- Shovel enough topsoil into the hole that, once you replace the sod, the area will be even;
- As you shovel the soil into the hole, add water to settle the soil. This will remove air pockets;
- Replace the sod if its still in good shape, or replace with new sod or seed; and
- Water the grass thoroughly. I recommend not doing this project right after a heavy rain. The soil will be thick and damp and hard to handle.
Leveling Out a Severely Uneven Lawn
Finally, if your lawn looks like the surface of the moon, you likely need to resort to more extreme measures. Topdressing or the sod cutting method will likely not be sufficient to solve the problem. You may need to regrade the area and establish a new lawn. This was the case for me in my backyard, as you can see from the pictures. Part of the yard was sloping towards the house and half of the yard was too steep to be usable. I did the majority of the work by hand which I found to be the best option for a yard this size. I was able to be a lot more precise than a machine would be. You can see I did have a tractor, but that was mainly for removing an old patio and digging the foundation for a new one.
How to Re-grade Your Yard
The first rule of grading is that the ground should always slope away from your house. It should drop at least two or three inches every ten feet. The maximum slope in a lawn should be no more than twelve inches for every four feet. If the drop is greater than a foot you should plan to build a small retaining wall or cover the slope with a ground cover or ornamental grass. Here are the basic steps:
- Place stakes in the ground so that you can establish a slope line for the yard to drain properly. Alternatively, a more accurate way to measure your yard’s slope is to use a transit level. This is my preference. They can be rented fairly cheaply from your local equipment rental store. You’ll need two people to get the measurements;
- Once you’ve established your slope, start removing the topsoil from the problem areas. Adjust the subsoil by scraping away high areas and filling in low areas. Depending on the size of your yard, extensive grading may require some larger equipment. This type of equipment can be rented or alternatively a landscape contractor can be hired;
- Spread 2-inches of topsoil and till it in to the first 2-inches of subsoil. This will reduce the chances of drainage problems between the two layers of soil;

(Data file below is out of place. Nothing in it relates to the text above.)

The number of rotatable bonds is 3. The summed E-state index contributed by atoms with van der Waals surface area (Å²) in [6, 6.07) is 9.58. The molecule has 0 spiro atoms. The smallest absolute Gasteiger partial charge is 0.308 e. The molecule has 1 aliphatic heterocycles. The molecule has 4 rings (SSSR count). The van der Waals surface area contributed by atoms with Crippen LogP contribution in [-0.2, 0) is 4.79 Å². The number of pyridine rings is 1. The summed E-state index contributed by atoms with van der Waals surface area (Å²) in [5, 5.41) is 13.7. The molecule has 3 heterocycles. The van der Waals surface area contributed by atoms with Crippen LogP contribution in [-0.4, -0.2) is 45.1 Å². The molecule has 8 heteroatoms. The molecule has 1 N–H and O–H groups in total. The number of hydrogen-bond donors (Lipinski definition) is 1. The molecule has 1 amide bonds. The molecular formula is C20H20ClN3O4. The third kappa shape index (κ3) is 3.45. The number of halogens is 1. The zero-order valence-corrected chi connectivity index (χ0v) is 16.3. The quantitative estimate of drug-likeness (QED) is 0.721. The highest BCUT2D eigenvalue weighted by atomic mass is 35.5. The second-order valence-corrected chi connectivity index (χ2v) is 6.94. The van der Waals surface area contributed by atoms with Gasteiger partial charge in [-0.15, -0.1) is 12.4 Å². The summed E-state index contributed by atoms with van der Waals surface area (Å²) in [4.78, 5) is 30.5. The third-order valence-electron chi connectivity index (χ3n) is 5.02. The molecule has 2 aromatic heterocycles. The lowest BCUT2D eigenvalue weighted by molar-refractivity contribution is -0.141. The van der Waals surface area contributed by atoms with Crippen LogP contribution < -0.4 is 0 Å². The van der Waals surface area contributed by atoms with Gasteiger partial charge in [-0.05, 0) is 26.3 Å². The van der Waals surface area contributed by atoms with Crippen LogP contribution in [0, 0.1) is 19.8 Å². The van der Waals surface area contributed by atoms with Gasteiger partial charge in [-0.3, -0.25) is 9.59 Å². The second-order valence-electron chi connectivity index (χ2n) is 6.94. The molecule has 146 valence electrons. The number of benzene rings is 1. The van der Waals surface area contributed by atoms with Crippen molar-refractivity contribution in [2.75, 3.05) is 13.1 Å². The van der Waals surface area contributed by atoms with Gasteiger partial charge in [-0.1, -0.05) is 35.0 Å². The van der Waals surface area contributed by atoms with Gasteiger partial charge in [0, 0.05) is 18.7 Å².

- Finally, spread the rest of your topsoil, which should add at least another four inches;
- Once your final grade is established, you can lay sod or you can start grass from seed. The finished grade (after amendments and new grass) should end up matching the level of existing the fixtures (walkways, patios, and the established lawn). This will be an inch lower for sod than for seed.
New Grass Considerations
If using sod, make sure the grass is thoroughly rolled to stabilize the lawn and reduce foot prints in the coming weeks. Be sure to water well to help the grass reestablish itself. Add fertilizer to encourage root growth. Keep foot traffic off of newly sodded or seeded areas as much as possible and set up some sort of barrier to keep people and pets from stepping on the area for at least a couple of weeks.
What’s the best time of year to Level?
Time your repairs carefully. For basic repairs, try to time them for the spring. This will allow your grass time to grow in and will also provide the moisture necessary to help set the soil. Although Spring is the best time, with respect to moisture, it can also be the worst time. The ground is usually very soft because of the snow-melt, which could result in new bumps if there’s too much traffic. Do not attempt leveling in the winter when the grass is dormant.
Once your lawn is level, it goes a long way to take preventative measures to not add new bumps or depressions. The two main things you can do are:
- Avoid creating ruts from your lawn mower wheels when you mow the lawn by changing your cutting pattern in between cuts; and
- Keep foot traffic off of the lawn when it’s very wet.
After reading this article, I hope you can appreciate my lawn leveling obsession, and perhaps learned a few things. Keeping your lawn level is an ongoing process, but with some simple steps it’s really quite easy and can make a huge difference to the quality of your lawn. Stay tuned for more leveling updates!